Potential risk based on common sense but expert assessment in other words must become able to block or manage as appropriate the roll out and widespread commercialisation of potentially dangerous new technologies or activities.
    It’s next to impossible to legally prove cause and effect at the macro/population/environmental/ecosystem level unless the consequences are immediate and very widespread, and more to the point obvious.
    Even at that the corporates using the current system manage to block and suppress inconvenient publicity and information.
    The implications are much bigger than we realise. Think even in respect of this matter of the ecological damage that results from everyday farming (which everybody regards as acceptable) when it and the populations it supports escalate to current levels.
    The turning of the bulk of the world’s land into monoculture/single plant prairies that eliminate almost all plant, insect and wildlife diversity is of itself a crisis, and that’s long before we add the effects of GMOs and agri-chemicals.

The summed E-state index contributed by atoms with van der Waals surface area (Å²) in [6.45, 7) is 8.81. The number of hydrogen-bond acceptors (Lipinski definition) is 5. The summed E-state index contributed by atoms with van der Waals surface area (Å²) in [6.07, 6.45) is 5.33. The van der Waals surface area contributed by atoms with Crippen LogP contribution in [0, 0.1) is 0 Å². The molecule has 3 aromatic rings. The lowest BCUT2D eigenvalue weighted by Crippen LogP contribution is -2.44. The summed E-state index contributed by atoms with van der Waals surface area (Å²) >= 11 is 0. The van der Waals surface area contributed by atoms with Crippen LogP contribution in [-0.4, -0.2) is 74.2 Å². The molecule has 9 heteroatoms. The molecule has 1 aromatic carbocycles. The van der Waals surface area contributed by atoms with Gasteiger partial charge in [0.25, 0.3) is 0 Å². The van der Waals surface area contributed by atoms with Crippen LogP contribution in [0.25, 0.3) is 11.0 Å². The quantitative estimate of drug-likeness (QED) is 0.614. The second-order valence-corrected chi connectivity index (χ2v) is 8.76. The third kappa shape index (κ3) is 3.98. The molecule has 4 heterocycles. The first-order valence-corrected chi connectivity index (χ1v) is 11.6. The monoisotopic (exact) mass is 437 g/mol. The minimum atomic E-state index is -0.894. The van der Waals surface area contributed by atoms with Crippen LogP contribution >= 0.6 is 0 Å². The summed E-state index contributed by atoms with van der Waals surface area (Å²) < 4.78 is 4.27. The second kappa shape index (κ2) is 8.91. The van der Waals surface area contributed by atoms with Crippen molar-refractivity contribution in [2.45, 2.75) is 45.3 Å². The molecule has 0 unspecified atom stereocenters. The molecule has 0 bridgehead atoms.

The legal system as it stands (and that’s before considering questions of corporate influence and worse) requires so called ‘objective’ proof on matters which when they are in their early stages is simply not possible.
    How can a potentially dangerous technology be innocent until proven guilty? It’s a gross misapplication of the principle.
    The system as a result can at best end up reacting to what has already happened – closing the door after the horse has bolted and the (potentially catastrophic) damage is done.
    That’s no surprise – we run a legal system developed mostly to try cases against individuals accused of having committed tangible crimes already committed.
    What makes the law problematic in these situations (and highly ineffective at acting for the greater good rather than inadvertently protecting power interests such as the corporates) is that it (as science, academia, institutional religions, government etc) in the end defers to power, and is basically about charging heavily for imposing a set of consensus values and views amenable to the elites – as a means of defusing disputes which if allowed to develop would destabilise hierarchies and likely threaten their power.
    The result is a closed, self-perpetuating and sterile system incapable of responding effectively to new realities.